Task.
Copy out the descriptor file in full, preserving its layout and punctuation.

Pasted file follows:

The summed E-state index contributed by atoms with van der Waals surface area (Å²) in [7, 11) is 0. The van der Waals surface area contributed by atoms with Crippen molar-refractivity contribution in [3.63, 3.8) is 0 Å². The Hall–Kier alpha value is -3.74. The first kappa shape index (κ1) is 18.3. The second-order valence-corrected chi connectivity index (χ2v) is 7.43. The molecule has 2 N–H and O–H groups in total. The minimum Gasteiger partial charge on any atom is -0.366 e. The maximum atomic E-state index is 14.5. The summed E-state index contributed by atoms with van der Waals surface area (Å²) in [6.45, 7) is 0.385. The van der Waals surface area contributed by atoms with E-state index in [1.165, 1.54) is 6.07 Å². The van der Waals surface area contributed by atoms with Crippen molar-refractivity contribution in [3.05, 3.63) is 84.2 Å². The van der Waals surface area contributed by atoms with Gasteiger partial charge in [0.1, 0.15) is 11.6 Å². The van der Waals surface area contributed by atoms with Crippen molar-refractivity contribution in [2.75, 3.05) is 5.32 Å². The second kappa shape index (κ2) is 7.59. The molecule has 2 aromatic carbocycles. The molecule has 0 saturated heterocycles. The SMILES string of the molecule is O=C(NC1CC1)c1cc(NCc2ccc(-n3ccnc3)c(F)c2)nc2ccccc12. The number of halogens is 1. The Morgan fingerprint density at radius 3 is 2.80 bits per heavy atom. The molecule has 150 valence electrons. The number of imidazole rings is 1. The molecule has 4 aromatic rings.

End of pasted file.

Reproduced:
The summed E-state index contributed by atoms with van der Waals surface area (Å²) in [7, 11) is 0. The van der Waals surface area contributed by atoms with Crippen molar-refractivity contribution in [3.63, 3.8) is 0 Å². The Hall–Kier alpha value is -3.74. The first kappa shape index (κ1) is 18.3. The second-order valence-corrected chi connectivity index (χ2v) is 7.43. The molecule has 2 N–H and O–H groups in total. The minimum Gasteiger partial charge on any atom is -0.366 e. The maximum atomic E-state index is 14.5. The summed E-state index contributed by atoms with van der Waals surface area (Å²) in [6.45, 7) is 0.385. The van der Waals surface area contributed by atoms with E-state index in [1.165, 1.54) is 6.07 Å². The van der Waals surface area contributed by atoms with Crippen molar-refractivity contribution in [3.05, 3.63) is 84.2 Å². The van der Waals surface area contributed by atoms with Gasteiger partial charge in [0.1, 0.15) is 11.6 Å². The van der Waals surface area contributed by atoms with Crippen molar-refractivity contribution in [2.75, 3.05) is 5.32 Å². The second kappa shape index (κ2) is 7.59. The molecule has 2 aromatic carbocycles. The molecule has 0 saturated heterocycles. The SMILES string of the molecule is O=C(NC1CC1)c1cc(NCc2ccc(-n3ccnc3)c(F)c2)nc2ccccc12. The number of halogens is 1. The Morgan fingerprint density at radius 3 is 2.80 bits per heavy atom. The molecule has 150 valence electrons. The number of imidazole rings is 1. The molecule has 4 aromatic rings.